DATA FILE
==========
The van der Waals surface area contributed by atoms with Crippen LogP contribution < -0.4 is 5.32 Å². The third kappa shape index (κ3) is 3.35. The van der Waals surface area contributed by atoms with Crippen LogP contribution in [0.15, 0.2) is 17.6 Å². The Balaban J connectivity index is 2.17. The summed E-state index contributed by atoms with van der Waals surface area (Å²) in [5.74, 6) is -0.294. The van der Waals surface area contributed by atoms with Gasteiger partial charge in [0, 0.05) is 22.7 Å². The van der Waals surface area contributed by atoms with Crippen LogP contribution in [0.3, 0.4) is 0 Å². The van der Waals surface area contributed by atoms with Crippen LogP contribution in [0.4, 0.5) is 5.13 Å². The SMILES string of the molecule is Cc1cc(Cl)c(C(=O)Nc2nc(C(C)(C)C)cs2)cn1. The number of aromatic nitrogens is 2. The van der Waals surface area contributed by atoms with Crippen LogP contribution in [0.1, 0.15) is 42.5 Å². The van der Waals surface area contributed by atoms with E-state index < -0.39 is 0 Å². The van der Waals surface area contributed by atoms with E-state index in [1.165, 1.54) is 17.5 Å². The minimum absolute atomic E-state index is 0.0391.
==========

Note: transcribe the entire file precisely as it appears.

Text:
The van der Waals surface area contributed by atoms with Crippen LogP contribution < -0.4 is 5.32 Å². The third kappa shape index (κ3) is 3.35. The van der Waals surface area contributed by atoms with Crippen LogP contribution in [0.15, 0.2) is 17.6 Å². The Balaban J connectivity index is 2.17. The summed E-state index contributed by atoms with van der Waals surface area (Å²) in [5.74, 6) is -0.294. The van der Waals surface area contributed by atoms with Gasteiger partial charge in [0, 0.05) is 22.7 Å². The van der Waals surface area contributed by atoms with Crippen LogP contribution in [0.3, 0.4) is 0 Å². The van der Waals surface area contributed by atoms with Crippen LogP contribution in [0.4, 0.5) is 5.13 Å². The SMILES string of the molecule is Cc1cc(Cl)c(C(=O)Nc2nc(C(C)(C)C)cs2)cn1. The number of aromatic nitrogens is 2. The van der Waals surface area contributed by atoms with Crippen LogP contribution in [0.1, 0.15) is 42.5 Å². The van der Waals surface area contributed by atoms with E-state index < -0.39 is 0 Å². The van der Waals surface area contributed by atoms with E-state index in [1.165, 1.54) is 17.5 Å². The minimum absolute atomic E-state index is 0.0391.